At least week’s Frontiers of Democracy II conference, we tried a new format. I don’t think it was perfect, and I welcome feedback, but it does seem promising. According to preliminary evaluations from the conference, 61.8% said the new format was ideal (and zero percent didn’t like it at all), so it obviously had some fans.
We asked three people to speak at the beginning of each session. Each one gave a talk, strictly limited to 10 minutes. We asked them to rehearse and told them we would tape their talks for rebroadcast later. These were not dry, academic presentations, but they varied wonderfully in style as well as content. Some were personal and emotional; others more dispassionate.
They were very loosely clustered, so that the talks that began each session would likely have common resonances and themes; but the sessions did not have headings or official topics. We did not take any time to introduce the speakers or allow any Q&A at the end. All other participants sat at tables of eight and talked as soon as the featured speakers were done. The speakers were encouraged to stay for the whole conference and join table discussions. Tables were given suggested discussion topics (broad ones, like “Is there a global civic awakening?”). At each new session, everyone was asked to sit at a new table.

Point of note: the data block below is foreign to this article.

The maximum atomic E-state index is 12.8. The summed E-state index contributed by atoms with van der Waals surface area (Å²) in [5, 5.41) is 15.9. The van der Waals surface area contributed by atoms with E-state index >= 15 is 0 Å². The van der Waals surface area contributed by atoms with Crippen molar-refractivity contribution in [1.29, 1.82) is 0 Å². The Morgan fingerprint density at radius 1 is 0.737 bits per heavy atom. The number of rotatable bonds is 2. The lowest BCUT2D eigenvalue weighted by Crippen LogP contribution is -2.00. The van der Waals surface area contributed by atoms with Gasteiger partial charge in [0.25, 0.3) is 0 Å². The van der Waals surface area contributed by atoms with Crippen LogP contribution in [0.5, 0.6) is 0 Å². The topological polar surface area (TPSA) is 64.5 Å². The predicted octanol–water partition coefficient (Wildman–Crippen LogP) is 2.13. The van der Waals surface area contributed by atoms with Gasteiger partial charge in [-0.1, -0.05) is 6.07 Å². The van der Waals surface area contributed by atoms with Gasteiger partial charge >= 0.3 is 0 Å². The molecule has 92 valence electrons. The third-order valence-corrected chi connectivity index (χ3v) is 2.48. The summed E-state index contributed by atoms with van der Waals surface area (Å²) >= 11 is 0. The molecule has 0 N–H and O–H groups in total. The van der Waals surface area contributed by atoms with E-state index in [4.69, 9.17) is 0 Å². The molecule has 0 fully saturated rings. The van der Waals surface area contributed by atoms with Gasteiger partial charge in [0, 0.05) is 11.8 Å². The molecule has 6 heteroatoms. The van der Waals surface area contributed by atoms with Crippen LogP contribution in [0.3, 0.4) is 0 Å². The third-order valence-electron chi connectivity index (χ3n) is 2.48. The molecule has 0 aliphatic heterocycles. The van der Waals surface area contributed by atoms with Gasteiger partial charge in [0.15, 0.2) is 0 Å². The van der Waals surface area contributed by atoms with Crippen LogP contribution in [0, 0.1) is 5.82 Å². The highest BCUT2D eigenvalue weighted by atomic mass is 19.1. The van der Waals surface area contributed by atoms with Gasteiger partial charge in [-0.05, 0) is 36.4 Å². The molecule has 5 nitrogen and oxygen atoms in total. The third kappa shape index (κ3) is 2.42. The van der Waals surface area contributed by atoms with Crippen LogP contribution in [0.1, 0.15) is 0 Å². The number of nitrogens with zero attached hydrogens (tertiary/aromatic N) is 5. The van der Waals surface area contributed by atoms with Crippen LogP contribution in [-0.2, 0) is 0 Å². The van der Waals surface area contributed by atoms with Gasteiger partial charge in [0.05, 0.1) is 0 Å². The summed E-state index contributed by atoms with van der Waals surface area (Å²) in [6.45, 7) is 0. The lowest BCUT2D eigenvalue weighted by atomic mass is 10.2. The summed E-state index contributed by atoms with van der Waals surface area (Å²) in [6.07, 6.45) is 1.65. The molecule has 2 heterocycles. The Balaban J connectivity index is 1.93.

The idea was to use the prepared talks to inspire conversation and to inject into the discussion some carefully honed arguments, experiences, or ideas–but to take the focus off the featured speakers once their 10 minutes were up. We wanted to avoid bilateral exchanges between speakers and members of the “audience.”
Some people who have completed evaluations so far suggest that we should organize the talks more, so that each session has a clear focus. I’m open to that but I liked the relatively serendipitous connections that emerged in the loosely defined sessions. For example, no one could have predicted that Martha McCoy (Everyday Democracy) and Eric Liu (Guiding Lights Network) would both emphasize organic metaphors in talking about citizenship.
In the very first panel, three speakers who used radically different styles pointed to three totally different kinds of engagement. Kristen Cambell (National Conference on Citizenship) talked about belonging and joining as sources of economic resilience in US communities. Jamila Raqib (Albert Einstein Institution) laid out a strategy for peacefully overturning governments. And Amii Omara Otunnu (UNESCO Human Rights Chair UConn) advocated loving people around the world. If we could somehow combine social capital and community participation with revolutionary disruptions and global agape, we would really have something.
The conference format is available for imitation and improvement: just call it the “Frontiers model.”